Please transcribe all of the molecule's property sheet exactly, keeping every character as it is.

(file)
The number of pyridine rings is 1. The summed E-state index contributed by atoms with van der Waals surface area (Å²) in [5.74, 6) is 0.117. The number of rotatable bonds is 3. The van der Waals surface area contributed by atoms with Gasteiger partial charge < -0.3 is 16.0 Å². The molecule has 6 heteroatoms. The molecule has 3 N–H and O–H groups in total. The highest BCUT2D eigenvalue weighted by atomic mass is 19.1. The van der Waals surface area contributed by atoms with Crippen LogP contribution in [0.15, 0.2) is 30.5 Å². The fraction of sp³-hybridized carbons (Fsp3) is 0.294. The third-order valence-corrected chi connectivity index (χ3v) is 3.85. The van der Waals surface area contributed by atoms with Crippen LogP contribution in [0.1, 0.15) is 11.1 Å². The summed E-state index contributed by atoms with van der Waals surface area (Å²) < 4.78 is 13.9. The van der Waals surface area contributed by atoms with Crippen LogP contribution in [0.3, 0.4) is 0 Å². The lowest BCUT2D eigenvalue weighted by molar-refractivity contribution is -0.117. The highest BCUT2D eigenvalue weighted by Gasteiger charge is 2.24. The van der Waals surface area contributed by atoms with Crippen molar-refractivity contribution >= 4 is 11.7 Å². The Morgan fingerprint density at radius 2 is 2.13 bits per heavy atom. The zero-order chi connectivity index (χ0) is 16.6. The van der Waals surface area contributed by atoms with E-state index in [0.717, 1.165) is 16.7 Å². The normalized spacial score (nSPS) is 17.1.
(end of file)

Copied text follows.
The number of pyridine rings is 1. The summed E-state index contributed by atoms with van der Waals surface area (Å²) in [5.74, 6) is 0.117. The number of rotatable bonds is 3. The van der Waals surface area contributed by atoms with Gasteiger partial charge < -0.3 is 16.0 Å². The molecule has 6 heteroatoms. The molecule has 3 N–H and O–H groups in total. The highest BCUT2D eigenvalue weighted by atomic mass is 19.1. The van der Waals surface area contributed by atoms with Crippen LogP contribution in [0.15, 0.2) is 30.5 Å². The fraction of sp³-hybridized carbons (Fsp3) is 0.294. The third-order valence-corrected chi connectivity index (χ3v) is 3.85. The van der Waals surface area contributed by atoms with Crippen LogP contribution in [0.1, 0.15) is 11.1 Å². The summed E-state index contributed by atoms with van der Waals surface area (Å²) < 4.78 is 13.9. The van der Waals surface area contributed by atoms with Crippen LogP contribution in [0.3, 0.4) is 0 Å². The lowest BCUT2D eigenvalue weighted by molar-refractivity contribution is -0.117. The highest BCUT2D eigenvalue weighted by Gasteiger charge is 2.24. The van der Waals surface area contributed by atoms with Crippen molar-refractivity contribution >= 4 is 11.7 Å². The Morgan fingerprint density at radius 2 is 2.13 bits per heavy atom. The zero-order chi connectivity index (χ0) is 16.6. The van der Waals surface area contributed by atoms with E-state index in [0.717, 1.165) is 16.7 Å². The normalized spacial score (nSPS) is 17.1.